1. Early in the interview, Roberts asks Stiglitz to describe why the current level of inequality in America is so disturbing. Stiglitz offers two main reasons. What are they? To what extent do you find each persuasive?
2. Roberts and Stiglitz both are careful to distinguish between absolute and relative mobility. What is the nature of this distinction, and why is it important?
3. Stiglitz is concerned about the people "in the middle," yet Roberts is skeptical, particularly regarding the 1968 reference point offered by Stiglitz. What is the nature of Roberts' skepticism? To what extent do you agree with Roberts' skepticism?
4. How does Stiglitz define "trickle-down economics," and why does he argue it is a very inefficient way to run an economy?
5. Roberts and Stiglitz agree that certain sectors of the economy are more subject to rent-seeking than others. What does this mean, and to which sectors do they point blame?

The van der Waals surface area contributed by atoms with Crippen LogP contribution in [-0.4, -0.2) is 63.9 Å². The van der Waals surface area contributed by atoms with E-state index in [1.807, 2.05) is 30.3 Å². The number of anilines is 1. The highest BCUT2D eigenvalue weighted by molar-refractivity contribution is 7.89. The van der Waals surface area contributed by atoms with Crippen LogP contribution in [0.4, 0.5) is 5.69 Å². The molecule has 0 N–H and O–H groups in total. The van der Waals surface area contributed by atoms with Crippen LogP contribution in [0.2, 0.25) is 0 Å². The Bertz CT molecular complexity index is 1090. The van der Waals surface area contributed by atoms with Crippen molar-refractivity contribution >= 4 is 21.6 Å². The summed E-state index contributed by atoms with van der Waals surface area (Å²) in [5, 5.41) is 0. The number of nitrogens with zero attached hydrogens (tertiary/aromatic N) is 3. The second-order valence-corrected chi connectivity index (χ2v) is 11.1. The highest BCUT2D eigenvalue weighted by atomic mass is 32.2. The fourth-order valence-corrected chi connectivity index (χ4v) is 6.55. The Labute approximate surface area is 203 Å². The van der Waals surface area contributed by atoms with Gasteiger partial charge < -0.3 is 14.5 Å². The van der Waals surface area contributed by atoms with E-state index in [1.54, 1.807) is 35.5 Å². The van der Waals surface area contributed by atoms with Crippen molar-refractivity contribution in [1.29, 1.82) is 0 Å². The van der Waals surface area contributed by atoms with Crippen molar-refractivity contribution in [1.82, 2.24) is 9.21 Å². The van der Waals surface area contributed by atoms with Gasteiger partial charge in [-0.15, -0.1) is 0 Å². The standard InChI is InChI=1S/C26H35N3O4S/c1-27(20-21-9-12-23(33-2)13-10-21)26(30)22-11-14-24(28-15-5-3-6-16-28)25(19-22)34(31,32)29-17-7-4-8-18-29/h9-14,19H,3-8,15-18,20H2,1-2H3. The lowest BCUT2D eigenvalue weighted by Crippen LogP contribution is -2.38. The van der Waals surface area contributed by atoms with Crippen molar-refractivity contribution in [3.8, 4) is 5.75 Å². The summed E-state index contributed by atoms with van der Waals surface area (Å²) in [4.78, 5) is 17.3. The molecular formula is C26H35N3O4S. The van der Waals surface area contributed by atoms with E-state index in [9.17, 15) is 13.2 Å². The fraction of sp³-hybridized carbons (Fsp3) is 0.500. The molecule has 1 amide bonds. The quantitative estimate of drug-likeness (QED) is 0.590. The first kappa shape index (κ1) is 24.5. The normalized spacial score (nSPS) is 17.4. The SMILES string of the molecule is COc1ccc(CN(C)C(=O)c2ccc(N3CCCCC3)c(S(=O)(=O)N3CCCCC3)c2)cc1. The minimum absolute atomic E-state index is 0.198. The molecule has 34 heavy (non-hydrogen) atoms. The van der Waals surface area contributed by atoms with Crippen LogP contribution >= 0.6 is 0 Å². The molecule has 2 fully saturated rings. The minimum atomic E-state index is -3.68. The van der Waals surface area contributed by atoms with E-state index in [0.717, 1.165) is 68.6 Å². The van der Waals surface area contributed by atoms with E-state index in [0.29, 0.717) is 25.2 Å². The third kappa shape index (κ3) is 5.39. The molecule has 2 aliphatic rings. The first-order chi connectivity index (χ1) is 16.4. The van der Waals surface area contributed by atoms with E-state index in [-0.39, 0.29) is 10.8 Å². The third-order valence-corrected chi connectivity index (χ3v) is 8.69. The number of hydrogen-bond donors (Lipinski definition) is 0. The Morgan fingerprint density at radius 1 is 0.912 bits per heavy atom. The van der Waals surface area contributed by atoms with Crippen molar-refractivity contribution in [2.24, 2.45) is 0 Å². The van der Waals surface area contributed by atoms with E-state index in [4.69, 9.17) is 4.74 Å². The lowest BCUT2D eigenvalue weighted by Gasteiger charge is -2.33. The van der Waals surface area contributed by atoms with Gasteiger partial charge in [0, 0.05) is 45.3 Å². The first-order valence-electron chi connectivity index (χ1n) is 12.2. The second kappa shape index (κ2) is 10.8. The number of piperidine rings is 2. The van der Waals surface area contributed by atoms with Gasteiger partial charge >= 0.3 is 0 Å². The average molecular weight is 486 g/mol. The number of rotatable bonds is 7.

6. Stiglitz and Roberts discuss the Federal Reserve and its role in the financial crisis. What reforms does Stiglitz suggest for the Fed? How effective do you believe such reforms could be?
7. What is "cognitive capture," as Stiglitz uses the term? Who are some other possible examples of cognitive capture, and why?
8. Stiglitz, commenting favorably on the stimulus plan, draws a distinction between banking institutions and said institutions' bankers, debt holders, and share holders. What does he mean? What "rules of capitalism" does he accuse these people of violating, and how did they violate them?
9. Why does Stiglitz believe the stimulus was not as effective as it could have been?
10. What are the "automatic stabilizers" Stiglitz advocated as part of the stimulus package? How might the use of such stabilizers have "squared the circle," according to Stiglitz?
11. Discuss who you feel is more optimistic about the U.S. economy--Stiglitz or Roberts.
The cuneiform inscription in the Liberty Fund logo is the earliest-known written appearance of the word "freedom" (amagi), or "liberty." It is taken from a clay document written about 2300 B.C. in the Sumerian city-state of Lagash.